“It delivers immediate response to throttle inputs. We fitted it with an anti-lag system which activates in Baja mode to really get this car firing out of corners … the next-gen Raptor isn't just fast compared to other mid-size pick-ups, it's fast period. In fact, it's hot hatch fast – on dirt. Honestly the amount of performance that we're now delivering is incredible,” he enthused.
While Mr Capicchiano did not provide acceleration times for the newest Ranger Raptor, he did say that it was a full minute faster than the outgoing model around Ford’s grueling 10km off-road test track.
He said the 2.0-litre biturbo diesel would continue to be offered in the Raptor in selected markets, but that Australia was locked in for the more powerful V6 petrol.
“The V6 petrol will be the halo performance variant … it’s mated to a 10-speed auto with a unique calibration for Raptor. The transmission features real-time adaptive shift scheduling to ensure you're always in the right gear at the right time … and the Raptor is (also) available with permanent four-wheel drive with the option of switching to rear-wheel drive,” he continued.
“The (permanent four-wheel drive system) continuously varies the flow of drive between front and rear wheels for optimum performance for all on road conditions, and obviously you've got low range four-wheel drive for when you leave the road behind.”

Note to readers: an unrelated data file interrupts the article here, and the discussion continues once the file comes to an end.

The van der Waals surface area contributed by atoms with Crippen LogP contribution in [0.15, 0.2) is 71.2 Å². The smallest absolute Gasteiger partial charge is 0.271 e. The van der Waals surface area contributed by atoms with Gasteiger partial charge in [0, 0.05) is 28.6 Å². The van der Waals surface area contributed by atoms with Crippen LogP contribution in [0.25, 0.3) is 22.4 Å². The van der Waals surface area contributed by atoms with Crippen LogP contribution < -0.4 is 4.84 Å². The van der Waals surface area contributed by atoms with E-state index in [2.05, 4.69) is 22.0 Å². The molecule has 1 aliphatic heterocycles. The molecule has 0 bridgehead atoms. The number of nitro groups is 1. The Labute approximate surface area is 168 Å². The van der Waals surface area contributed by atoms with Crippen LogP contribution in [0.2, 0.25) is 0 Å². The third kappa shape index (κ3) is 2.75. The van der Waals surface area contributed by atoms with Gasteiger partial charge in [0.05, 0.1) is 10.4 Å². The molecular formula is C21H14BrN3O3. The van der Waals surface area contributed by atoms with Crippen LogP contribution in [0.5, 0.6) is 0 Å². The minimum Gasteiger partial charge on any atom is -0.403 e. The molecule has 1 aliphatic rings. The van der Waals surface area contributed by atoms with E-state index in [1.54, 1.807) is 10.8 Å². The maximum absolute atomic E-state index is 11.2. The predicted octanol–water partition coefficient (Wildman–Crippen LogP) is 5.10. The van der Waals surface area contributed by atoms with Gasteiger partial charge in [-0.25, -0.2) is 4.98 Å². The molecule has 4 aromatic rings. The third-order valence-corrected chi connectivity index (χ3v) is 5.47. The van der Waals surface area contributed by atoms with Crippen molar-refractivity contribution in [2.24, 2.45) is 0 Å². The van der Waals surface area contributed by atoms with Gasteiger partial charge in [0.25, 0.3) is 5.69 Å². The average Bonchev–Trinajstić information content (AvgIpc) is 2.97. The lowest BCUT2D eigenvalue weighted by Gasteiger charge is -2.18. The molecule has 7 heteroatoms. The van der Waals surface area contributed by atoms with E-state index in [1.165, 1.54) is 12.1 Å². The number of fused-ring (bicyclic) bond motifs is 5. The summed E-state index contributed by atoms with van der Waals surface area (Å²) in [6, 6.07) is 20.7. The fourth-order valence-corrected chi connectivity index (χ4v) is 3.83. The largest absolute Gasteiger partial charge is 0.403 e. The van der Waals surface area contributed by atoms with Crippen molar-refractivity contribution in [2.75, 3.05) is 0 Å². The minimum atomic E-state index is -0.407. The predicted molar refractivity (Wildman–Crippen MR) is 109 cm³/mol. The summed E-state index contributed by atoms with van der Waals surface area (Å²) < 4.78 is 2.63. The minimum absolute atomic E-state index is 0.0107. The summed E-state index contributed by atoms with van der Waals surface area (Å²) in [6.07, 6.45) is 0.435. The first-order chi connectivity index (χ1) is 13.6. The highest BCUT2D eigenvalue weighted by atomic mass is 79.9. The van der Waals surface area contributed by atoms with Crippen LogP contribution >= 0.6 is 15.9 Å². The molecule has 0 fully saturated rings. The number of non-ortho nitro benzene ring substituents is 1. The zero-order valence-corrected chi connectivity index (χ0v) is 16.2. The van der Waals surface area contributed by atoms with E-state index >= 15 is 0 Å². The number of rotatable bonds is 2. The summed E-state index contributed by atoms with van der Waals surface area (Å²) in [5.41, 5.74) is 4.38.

In addition to an extra off-road mode – taking the final count to seven – the next-gen Ranger Raptor now includes electronic front and rear locking differentials.
The model’s famed Baja mode also includes the ability to operate the dual-outlet 2.5-inch exhaust system in a ‘fully opened’ position during performance driving situations, while also offering Quiet and Normal modes for city and suburban driving.
“One of the key things when building a performance vehicle is the way it sounds. Sound helps to find the character of the vehicle, gives a car its signature, it adds to the overall driving experience and really reinforces the performance of the vehicle,” Ranger Raptor vehicle engineering manager Peter Spence outlined.
“For the next-gen Ranger Raptor, we wanted to develop an exhaust note that was unique but purposeful, powerful; something that made you want to put your windows down and turn off your radio and enjoy the sound.
“The acoustic magic takes place in Raptor’s active valve twin exhaust system, and the way it can be controlled by the driver based on their preference or automatically according to the drive mode they've selected.
“Inside the two-and-a-half-inch exhaust system there are two active valves that open or close in various amounts, depending on which of the four modes – Quiet, Normal, Sport, or Baja – has been activated … we also offer the ability to turn the sound of the car down so that Raptor owners can be good neighbours,” he chuckled.